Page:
Gold and the fraught promise of a multipolar world

American reputation has generally been taking numerous hits in recent years among allies and adversaries alike. 

Just to name a few examples impactful for its allies, Donald Trump has repeatedly threatened to leave NATO, Joe Biden warned Russia not to invade Ukraine but essentially promised there wouldn’t be unmanageable consequences if it does late in 2021, and the country has pursued a policy of repeatedly avoiding to commit to the defense of Taiwan if the need arises.

The U.S. adversaries and potential adversaries are also likely keen on stockpiling gold as they track the attempts and discussion about the possible seizure and redistribution of Russian assets frozen in the West.

Global central banks’ gold trading activities. Source: World Gold Council

China has, for example, been especially notable for buying significant quantities of the precious metal since at least 2022, likely in response to the cutting off of Russia from much of the global financial system. 

The trend is likely only to strengthen as the Biden administration has implemented certain restrictions on exporting advanced semiconductors to the country – a move likely to be seen as a form of economic and technological warfare by the Asian nation.

The dark shadow above the S&P 500

The surge in the price of gold also goes beyond geopolitical considerations on both sides of the Pacific.

On the one hand, there has been significant economic uncertainty in the U.S. casting a dark shadow on what appears like a particularly strong year for the stock market as the major indices – the S&P 500 and the DJIA – have been riding near their record highs.

The instability of the situation is perhaps best exemplified by repeated failed attempts at divining what the Federal Reserve would do about the interest rates.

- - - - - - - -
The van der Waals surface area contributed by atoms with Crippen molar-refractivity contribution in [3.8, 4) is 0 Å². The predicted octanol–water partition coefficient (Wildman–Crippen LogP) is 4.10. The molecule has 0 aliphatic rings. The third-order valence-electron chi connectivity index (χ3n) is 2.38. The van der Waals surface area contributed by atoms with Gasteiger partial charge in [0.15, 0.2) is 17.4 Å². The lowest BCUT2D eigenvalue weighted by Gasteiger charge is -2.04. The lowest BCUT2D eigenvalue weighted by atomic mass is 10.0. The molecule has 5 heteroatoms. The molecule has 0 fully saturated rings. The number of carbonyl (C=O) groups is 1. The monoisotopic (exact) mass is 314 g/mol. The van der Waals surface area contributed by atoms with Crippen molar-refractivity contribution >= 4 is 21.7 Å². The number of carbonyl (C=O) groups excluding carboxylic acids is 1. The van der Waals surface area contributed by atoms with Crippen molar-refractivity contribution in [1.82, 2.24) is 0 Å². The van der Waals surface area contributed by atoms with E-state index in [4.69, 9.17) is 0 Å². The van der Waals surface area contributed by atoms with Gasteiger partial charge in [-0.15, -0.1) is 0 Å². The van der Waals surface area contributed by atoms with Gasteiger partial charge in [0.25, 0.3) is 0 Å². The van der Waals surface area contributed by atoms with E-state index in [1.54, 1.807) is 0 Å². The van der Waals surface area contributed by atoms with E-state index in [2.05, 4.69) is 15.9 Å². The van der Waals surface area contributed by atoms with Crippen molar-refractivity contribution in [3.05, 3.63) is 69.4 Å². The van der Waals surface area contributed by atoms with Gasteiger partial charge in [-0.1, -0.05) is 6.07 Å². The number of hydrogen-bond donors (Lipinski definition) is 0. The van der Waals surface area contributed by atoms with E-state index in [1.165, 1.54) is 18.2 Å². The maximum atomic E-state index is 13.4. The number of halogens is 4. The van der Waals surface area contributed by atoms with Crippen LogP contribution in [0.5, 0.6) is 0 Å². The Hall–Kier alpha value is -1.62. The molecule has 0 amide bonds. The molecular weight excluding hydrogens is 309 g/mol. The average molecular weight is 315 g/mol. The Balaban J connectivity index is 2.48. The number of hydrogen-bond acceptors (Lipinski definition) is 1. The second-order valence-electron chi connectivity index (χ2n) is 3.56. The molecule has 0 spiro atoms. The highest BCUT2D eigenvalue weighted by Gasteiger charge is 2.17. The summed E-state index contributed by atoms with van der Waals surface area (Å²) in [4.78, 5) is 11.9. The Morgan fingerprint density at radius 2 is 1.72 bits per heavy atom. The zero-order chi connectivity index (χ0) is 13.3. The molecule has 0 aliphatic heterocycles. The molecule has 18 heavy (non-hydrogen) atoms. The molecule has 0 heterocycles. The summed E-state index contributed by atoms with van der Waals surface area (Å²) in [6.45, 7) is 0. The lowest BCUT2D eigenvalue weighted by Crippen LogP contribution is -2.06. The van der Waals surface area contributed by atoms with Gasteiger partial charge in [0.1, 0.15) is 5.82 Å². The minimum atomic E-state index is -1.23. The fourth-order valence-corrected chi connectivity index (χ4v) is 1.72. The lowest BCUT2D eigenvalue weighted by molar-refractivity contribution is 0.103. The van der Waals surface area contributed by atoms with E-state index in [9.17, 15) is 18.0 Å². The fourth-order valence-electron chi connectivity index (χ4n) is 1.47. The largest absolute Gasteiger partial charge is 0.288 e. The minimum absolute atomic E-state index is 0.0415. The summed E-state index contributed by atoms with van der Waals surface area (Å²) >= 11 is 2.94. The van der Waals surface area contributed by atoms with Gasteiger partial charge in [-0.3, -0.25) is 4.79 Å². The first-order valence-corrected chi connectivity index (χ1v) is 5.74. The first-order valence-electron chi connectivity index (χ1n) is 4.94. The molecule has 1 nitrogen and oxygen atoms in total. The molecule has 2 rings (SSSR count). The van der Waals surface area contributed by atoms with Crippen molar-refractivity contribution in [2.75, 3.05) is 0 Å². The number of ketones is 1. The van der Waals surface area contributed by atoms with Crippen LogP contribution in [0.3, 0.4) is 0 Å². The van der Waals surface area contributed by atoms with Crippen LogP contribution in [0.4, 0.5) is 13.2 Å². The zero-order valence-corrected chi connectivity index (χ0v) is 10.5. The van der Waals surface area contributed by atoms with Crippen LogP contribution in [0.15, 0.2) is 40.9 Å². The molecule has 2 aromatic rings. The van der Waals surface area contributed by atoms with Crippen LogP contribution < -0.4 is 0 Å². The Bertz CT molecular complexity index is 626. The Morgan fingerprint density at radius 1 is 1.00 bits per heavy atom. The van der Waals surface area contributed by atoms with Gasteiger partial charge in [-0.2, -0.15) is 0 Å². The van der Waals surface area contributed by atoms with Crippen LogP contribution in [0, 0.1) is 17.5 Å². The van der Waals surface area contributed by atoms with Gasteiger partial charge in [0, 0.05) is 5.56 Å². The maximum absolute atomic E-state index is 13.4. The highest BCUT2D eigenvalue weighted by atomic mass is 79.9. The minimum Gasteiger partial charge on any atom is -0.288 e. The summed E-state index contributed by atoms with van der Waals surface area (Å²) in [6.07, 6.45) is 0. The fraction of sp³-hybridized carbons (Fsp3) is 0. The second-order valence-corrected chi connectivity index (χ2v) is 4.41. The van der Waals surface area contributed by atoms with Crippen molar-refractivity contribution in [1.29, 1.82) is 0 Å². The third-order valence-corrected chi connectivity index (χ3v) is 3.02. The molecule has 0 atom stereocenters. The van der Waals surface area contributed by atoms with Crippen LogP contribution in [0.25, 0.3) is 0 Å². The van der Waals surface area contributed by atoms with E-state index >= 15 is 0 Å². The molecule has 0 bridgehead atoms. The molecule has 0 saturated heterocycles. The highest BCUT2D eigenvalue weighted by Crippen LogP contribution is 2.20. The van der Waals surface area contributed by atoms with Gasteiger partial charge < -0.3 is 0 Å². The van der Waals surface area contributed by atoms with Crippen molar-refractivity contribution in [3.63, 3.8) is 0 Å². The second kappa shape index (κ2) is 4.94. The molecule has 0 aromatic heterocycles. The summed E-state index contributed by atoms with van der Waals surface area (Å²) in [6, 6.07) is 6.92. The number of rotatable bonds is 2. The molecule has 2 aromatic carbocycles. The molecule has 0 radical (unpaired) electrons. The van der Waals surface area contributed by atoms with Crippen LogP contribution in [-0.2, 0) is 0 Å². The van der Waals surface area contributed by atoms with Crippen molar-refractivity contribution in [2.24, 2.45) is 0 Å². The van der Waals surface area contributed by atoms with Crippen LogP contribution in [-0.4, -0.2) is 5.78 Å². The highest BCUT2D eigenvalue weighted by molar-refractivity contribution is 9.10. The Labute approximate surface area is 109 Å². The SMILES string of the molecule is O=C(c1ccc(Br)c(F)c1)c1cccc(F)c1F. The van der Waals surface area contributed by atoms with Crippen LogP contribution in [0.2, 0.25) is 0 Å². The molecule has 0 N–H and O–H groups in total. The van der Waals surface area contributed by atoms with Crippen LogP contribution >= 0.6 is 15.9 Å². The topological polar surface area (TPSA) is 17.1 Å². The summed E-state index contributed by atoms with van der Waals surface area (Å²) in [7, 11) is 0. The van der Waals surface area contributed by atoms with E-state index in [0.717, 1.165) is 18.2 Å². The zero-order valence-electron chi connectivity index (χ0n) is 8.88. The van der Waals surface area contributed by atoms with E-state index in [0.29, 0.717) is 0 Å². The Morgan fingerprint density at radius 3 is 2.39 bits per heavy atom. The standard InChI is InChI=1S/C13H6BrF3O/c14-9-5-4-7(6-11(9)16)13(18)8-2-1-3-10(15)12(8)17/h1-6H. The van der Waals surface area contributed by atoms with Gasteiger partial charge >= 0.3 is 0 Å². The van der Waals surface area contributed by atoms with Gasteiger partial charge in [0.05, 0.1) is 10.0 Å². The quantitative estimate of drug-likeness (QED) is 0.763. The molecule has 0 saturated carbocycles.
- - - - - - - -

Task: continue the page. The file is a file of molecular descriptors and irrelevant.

Last year, there were widespread hopes that 2024 would feature significant cuts but recent months have brought a series of temperings to analyst enthusiasm despite each FOMC seemingly bringing a more dovish FED.

Late in March, for example, Raphael Bostic, President of the Federal Reserve Bank of Atlanta, opined that this year would feature only a single interest rate cut.

In response, some have taken to doomsaying. 

Gordon Johnson, the founder and CEO of GLJ Research recently stated that the U.S. will face the ‘most predictable forthcoming inflation crisis ever.’

Robert Kiyosaki, the author of the best-selling personal finance book ‘Rich Dad Poor Dad’ has, in turn, issued repeated warnings of a massive incoming crash and made repeated calls for investors to flee to the relative safety of silver, Bitcoin (BTC) and, indeed, gold.

Beyond the inflation and the interest rates, the stock market has recently been forming patterns worryingly similar to the ones observed prior to the crisis of 1929 with an apparent overconsolidation of gains within the magnificent 7 stocks being particularly concerning.

S&P 500 correlation between 2024 and 1929. Source: Kevin C. Smith

Beyond the Crisis

Finally, it appears that not all of the rising interest in gold is driven by fear, uncertainty, and doubt. In recent months, the youngest generation of Chinese investors appears to have taken a liking for gold beans.

The beans have reportedly become very popular as they represent highly portable and reliable stores of value and have taken their place with the country’s rising middle class together with gold jewelry.

Admittedly, though, it is possible that the rising popularity of this type of investment can be tied to the stock market crisis in China that saw $7 trillion wiped out over the course of the previous three years. Recovery in the country started only relatively recently after the government stepped in following a particularly bloody start to 2024.

China’s benchmark mainland CSI 1,000 index 5-year chart. Source: Google

Already in 2022, India and China together accounted for 60% of the entire global jewelry market and, given the cultural significance of the commodity in India and its skyrocketing GDP, the demand is likely to continue seeing significant growth.

Disclaimer: The content on this site should not be considered investment advice. Investing is speculative. When investing, your capital is at risk.